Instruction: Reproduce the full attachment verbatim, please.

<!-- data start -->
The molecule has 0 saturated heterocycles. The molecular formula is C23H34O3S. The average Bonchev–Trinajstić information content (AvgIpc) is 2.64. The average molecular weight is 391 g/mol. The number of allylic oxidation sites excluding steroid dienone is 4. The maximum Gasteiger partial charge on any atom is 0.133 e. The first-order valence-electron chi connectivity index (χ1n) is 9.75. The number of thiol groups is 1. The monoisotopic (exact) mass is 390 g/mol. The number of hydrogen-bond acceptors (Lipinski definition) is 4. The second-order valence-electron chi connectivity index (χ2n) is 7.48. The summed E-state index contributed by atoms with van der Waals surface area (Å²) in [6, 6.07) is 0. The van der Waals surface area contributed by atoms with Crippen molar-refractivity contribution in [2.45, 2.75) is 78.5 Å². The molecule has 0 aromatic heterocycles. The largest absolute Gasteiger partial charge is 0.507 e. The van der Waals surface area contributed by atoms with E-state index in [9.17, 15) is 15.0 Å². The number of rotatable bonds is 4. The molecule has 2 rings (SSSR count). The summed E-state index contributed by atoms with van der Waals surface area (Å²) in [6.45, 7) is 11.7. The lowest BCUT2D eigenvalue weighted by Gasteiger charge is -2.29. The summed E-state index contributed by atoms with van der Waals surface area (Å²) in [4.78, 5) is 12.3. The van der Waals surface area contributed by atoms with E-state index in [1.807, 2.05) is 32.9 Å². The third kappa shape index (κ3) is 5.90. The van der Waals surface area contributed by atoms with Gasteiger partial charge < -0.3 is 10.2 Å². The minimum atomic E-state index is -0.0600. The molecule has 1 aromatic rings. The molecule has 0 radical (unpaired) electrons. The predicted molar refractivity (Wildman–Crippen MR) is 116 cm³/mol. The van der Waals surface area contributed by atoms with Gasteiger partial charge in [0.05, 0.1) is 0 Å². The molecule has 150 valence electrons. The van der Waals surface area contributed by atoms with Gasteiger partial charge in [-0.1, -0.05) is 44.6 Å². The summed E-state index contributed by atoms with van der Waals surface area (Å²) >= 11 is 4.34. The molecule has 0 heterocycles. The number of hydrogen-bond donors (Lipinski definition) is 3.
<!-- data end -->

The molecule has 0 saturated heterocycles. The molecular formula is C23H34O3S. The average Bonchev–Trinajstić information content (AvgIpc) is 2.64. The average molecular weight is 391 g/mol. The number of allylic oxidation sites excluding steroid dienone is 4. The maximum Gasteiger partial charge on any atom is 0.133 e. The first-order valence-electron chi connectivity index (χ1n) is 9.75. The number of thiol groups is 1. The monoisotopic (exact) mass is 390 g/mol. The number of hydrogen-bond acceptors (Lipinski definition) is 4. The second-order valence-electron chi connectivity index (χ2n) is 7.48. The summed E-state index contributed by atoms with van der Waals surface area (Å²) in [6, 6.07) is 0. The van der Waals surface area contributed by atoms with Crippen molar-refractivity contribution in [2.45, 2.75) is 78.5 Å². The molecule has 0 aromatic heterocycles. The largest absolute Gasteiger partial charge is 0.507 e. The van der Waals surface area contributed by atoms with E-state index in [9.17, 15) is 15.0 Å². The number of rotatable bonds is 4. The molecule has 2 rings (SSSR count). The summed E-state index contributed by atoms with van der Waals surface area (Å²) in [6.45, 7) is 11.7. The lowest BCUT2D eigenvalue weighted by Gasteiger charge is -2.29. The summed E-state index contributed by atoms with van der Waals surface area (Å²) in [4.78, 5) is 12.3. The van der Waals surface area contributed by atoms with E-state index in [1.807, 2.05) is 32.9 Å². The third kappa shape index (κ3) is 5.90. The van der Waals surface area contributed by atoms with Gasteiger partial charge < -0.3 is 10.2 Å². The minimum atomic E-state index is -0.0600. The molecule has 1 aromatic rings. The molecule has 0 radical (unpaired) electrons. The predicted molar refractivity (Wildman–Crippen MR) is 116 cm³/mol. The van der Waals surface area contributed by atoms with Gasteiger partial charge in [0.05, 0.1) is 0 Å². The molecule has 150 valence electrons. The van der Waals surface area contributed by atoms with Gasteiger partial charge in [-0.1, -0.05) is 44.6 Å². The summed E-state index contributed by atoms with van der Waals surface area (Å²) >= 11 is 4.34. The molecule has 0 heterocycles. The number of hydrogen-bond donors (Lipinski definition) is 3.